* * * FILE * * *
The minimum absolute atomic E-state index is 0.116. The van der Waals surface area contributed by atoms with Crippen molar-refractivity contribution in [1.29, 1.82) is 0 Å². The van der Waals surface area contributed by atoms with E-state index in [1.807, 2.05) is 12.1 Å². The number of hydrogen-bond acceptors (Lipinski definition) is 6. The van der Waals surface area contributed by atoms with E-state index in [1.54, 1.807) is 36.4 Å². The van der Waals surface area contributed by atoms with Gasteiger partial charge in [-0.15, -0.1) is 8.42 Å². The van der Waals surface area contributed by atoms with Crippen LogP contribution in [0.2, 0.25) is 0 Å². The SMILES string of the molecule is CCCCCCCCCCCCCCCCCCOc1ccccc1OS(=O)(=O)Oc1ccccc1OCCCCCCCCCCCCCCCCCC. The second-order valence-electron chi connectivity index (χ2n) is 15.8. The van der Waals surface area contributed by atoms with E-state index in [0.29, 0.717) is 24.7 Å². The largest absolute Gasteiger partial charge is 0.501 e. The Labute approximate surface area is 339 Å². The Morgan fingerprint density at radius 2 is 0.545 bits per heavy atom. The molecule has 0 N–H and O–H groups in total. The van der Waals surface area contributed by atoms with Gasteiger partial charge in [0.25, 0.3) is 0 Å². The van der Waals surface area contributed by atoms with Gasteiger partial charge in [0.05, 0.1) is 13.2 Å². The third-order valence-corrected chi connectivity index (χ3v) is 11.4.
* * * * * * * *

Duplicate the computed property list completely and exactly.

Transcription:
The minimum absolute atomic E-state index is 0.116. The van der Waals surface area contributed by atoms with Crippen molar-refractivity contribution in [1.29, 1.82) is 0 Å². The van der Waals surface area contributed by atoms with E-state index in [1.807, 2.05) is 12.1 Å². The number of hydrogen-bond acceptors (Lipinski definition) is 6. The van der Waals surface area contributed by atoms with E-state index in [1.54, 1.807) is 36.4 Å². The van der Waals surface area contributed by atoms with Gasteiger partial charge in [-0.15, -0.1) is 8.42 Å². The van der Waals surface area contributed by atoms with Crippen LogP contribution in [0.2, 0.25) is 0 Å². The SMILES string of the molecule is CCCCCCCCCCCCCCCCCCOc1ccccc1OS(=O)(=O)Oc1ccccc1OCCCCCCCCCCCCCCCCCC. The second-order valence-electron chi connectivity index (χ2n) is 15.8. The van der Waals surface area contributed by atoms with E-state index in [0.29, 0.717) is 24.7 Å². The largest absolute Gasteiger partial charge is 0.501 e. The Labute approximate surface area is 339 Å². The Morgan fingerprint density at radius 2 is 0.545 bits per heavy atom. The molecule has 0 N–H and O–H groups in total. The van der Waals surface area contributed by atoms with Gasteiger partial charge in [0.25, 0.3) is 0 Å². The van der Waals surface area contributed by atoms with Gasteiger partial charge in [0.05, 0.1) is 13.2 Å². The third-order valence-corrected chi connectivity index (χ3v) is 11.4.